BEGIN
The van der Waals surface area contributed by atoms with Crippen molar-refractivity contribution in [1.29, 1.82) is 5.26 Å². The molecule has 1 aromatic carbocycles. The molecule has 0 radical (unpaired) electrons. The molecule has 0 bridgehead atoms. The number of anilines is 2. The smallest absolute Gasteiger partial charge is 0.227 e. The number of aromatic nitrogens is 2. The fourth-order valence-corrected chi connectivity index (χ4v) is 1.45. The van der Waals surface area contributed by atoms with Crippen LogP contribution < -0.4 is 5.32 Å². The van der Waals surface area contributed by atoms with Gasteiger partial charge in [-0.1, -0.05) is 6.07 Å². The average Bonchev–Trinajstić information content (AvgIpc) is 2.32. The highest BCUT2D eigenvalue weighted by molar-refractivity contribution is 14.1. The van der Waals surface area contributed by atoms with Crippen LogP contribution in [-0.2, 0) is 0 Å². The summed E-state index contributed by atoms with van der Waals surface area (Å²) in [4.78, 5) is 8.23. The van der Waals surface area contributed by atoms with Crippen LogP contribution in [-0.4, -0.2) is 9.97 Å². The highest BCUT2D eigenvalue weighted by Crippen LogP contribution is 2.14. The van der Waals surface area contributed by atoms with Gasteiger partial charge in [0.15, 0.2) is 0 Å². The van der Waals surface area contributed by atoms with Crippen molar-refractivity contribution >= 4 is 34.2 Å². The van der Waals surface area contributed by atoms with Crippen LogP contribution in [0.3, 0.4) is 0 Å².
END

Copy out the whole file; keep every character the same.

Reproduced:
The van der Waals surface area contributed by atoms with Crippen molar-refractivity contribution in [1.29, 1.82) is 5.26 Å². The molecule has 1 aromatic carbocycles. The molecule has 0 radical (unpaired) electrons. The molecule has 0 bridgehead atoms. The number of anilines is 2. The smallest absolute Gasteiger partial charge is 0.227 e. The number of aromatic nitrogens is 2. The fourth-order valence-corrected chi connectivity index (χ4v) is 1.45. The van der Waals surface area contributed by atoms with Crippen LogP contribution < -0.4 is 5.32 Å². The van der Waals surface area contributed by atoms with Gasteiger partial charge in [-0.1, -0.05) is 6.07 Å². The average Bonchev–Trinajstić information content (AvgIpc) is 2.32. The highest BCUT2D eigenvalue weighted by molar-refractivity contribution is 14.1. The van der Waals surface area contributed by atoms with Crippen LogP contribution in [-0.2, 0) is 0 Å². The summed E-state index contributed by atoms with van der Waals surface area (Å²) in [4.78, 5) is 8.23. The van der Waals surface area contributed by atoms with Crippen LogP contribution in [-0.4, -0.2) is 9.97 Å². The highest BCUT2D eigenvalue weighted by Crippen LogP contribution is 2.14. The van der Waals surface area contributed by atoms with Gasteiger partial charge in [0.15, 0.2) is 0 Å². The van der Waals surface area contributed by atoms with Crippen molar-refractivity contribution >= 4 is 34.2 Å². The van der Waals surface area contributed by atoms with Crippen LogP contribution in [0.3, 0.4) is 0 Å².